Sequencing seismograms: A panoptic view of scattering in the core-mantle boundary region

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Science  12 Jun 2020:
Vol. 368, Issue 6496, pp. 1223-1228
DOI: 10.1126/science.aba8972

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Sequencing for seismic structures

Structures illuminated by seismic waves at the core-mantle boundary of the Earth are traditionally found by focusing on a specific target area. Kim et al. used an unsupervised manifold learning algorithm called “the Sequencer” to automatically detect anomalies in seismic data (see the Perspective by Miller). Using this technique, they uncovered structures at the core-mantle boundary across the entire Pacific region all at once. They found many structures previously identified, but also a new, ultra-low-velocity zone beneath the Marquesas Islands.

Science, this issue p. 1223; see also p. 1183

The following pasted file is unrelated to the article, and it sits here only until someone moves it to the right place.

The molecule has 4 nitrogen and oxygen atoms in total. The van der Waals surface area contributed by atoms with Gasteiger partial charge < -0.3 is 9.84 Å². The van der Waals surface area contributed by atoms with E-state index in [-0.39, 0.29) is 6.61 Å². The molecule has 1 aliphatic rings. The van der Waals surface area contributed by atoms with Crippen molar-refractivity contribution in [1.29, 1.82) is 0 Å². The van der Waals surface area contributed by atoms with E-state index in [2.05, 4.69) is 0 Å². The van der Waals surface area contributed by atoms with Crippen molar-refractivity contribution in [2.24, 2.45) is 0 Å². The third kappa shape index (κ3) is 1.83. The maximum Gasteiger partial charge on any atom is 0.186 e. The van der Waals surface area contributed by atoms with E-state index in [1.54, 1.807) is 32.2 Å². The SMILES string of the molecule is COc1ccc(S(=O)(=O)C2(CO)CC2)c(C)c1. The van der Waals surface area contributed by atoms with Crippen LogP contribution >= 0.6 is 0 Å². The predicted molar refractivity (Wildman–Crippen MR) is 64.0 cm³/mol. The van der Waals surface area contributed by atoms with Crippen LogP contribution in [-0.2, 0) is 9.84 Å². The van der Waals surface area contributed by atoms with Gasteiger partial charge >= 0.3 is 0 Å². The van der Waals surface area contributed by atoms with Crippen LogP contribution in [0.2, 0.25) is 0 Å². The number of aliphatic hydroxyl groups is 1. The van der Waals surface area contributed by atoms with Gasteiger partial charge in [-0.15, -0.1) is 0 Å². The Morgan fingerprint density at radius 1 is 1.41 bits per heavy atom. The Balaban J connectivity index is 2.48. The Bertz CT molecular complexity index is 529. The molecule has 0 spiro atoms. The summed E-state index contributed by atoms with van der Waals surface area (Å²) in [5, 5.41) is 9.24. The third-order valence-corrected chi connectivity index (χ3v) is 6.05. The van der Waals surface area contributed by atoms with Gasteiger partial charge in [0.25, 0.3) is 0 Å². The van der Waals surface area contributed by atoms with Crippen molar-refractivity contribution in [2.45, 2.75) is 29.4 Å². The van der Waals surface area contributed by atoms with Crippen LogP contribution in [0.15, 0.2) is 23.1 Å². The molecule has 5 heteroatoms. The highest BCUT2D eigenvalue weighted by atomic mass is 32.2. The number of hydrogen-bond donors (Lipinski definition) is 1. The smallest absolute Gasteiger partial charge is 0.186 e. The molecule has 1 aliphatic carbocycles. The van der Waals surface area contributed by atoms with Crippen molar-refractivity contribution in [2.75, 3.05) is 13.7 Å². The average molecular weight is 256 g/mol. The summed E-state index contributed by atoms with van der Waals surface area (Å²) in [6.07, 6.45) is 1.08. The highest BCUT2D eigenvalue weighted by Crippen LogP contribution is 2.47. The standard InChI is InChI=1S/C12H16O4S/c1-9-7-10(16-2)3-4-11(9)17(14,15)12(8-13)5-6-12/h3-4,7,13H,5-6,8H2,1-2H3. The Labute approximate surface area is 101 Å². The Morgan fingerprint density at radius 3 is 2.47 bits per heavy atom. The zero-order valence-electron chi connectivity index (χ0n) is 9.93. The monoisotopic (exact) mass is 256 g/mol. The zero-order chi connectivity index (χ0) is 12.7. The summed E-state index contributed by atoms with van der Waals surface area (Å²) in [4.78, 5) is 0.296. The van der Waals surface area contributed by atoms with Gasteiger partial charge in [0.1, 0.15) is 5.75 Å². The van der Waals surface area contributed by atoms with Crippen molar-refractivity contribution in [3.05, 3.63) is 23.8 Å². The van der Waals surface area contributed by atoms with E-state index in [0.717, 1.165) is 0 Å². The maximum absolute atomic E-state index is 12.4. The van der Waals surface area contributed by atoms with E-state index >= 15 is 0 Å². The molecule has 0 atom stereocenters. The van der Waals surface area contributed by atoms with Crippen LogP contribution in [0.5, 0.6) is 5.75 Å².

Scattering of seismic waves can reveal subsurface structures but usually in a piecemeal way focused on specific target areas. We used a manifold learning algorithm called “the Sequencer” to simultaneously analyze thousands of seismograms of waves diffracting along the core-mantle boundary and obtain a panoptic view of scattering across the Pacific region. In nearly half of the diffracting waveforms, we detected seismic waves scattered by three-dimensional structures near the core-mantle boundary. The prevalence of these scattered arrivals shows that the region hosts pervasive lateral heterogeneity. Our analysis revealed loud signals due to a plume root beneath Hawaii and a previously unrecognized ultralow-velocity zone beneath the Marquesas Islands. These observations illustrate how approaches flexible enough to detect robust patterns with little to no user supervision can reveal distinctive insights into the deep Earth.

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